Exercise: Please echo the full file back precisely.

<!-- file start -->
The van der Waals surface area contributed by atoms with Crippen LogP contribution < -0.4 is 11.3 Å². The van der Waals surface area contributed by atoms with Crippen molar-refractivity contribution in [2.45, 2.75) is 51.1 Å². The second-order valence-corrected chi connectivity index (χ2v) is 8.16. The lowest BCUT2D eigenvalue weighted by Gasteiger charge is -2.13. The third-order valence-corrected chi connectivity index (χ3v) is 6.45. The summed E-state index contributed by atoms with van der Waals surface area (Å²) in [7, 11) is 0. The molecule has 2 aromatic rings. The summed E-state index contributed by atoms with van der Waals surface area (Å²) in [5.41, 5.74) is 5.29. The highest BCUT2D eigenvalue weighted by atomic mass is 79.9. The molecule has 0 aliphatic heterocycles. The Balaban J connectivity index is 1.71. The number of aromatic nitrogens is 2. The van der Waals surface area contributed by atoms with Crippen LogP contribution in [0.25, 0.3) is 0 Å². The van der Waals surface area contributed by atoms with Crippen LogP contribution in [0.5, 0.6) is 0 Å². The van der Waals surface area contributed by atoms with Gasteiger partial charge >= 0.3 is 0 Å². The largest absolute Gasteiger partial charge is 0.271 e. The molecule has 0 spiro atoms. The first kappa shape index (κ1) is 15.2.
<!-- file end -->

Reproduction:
The van der Waals surface area contributed by atoms with Crippen LogP contribution < -0.4 is 11.3 Å². The van der Waals surface area contributed by atoms with Crippen molar-refractivity contribution in [2.45, 2.75) is 51.1 Å². The second-order valence-corrected chi connectivity index (χ2v) is 8.16. The lowest BCUT2D eigenvalue weighted by Gasteiger charge is -2.13. The third-order valence-corrected chi connectivity index (χ3v) is 6.45. The summed E-state index contributed by atoms with van der Waals surface area (Å²) in [7, 11) is 0. The molecule has 2 aromatic rings. The summed E-state index contributed by atoms with van der Waals surface area (Å²) in [5.41, 5.74) is 5.29. The highest BCUT2D eigenvalue weighted by atomic mass is 79.9. The molecule has 0 aliphatic heterocycles. The Balaban J connectivity index is 1.71. The number of aromatic nitrogens is 2. The van der Waals surface area contributed by atoms with Crippen LogP contribution in [0.25, 0.3) is 0 Å². The van der Waals surface area contributed by atoms with Crippen LogP contribution in [0.5, 0.6) is 0 Å². The van der Waals surface area contributed by atoms with Gasteiger partial charge >= 0.3 is 0 Å². The largest absolute Gasteiger partial charge is 0.271 e. The molecule has 0 spiro atoms. The first kappa shape index (κ1) is 15.2.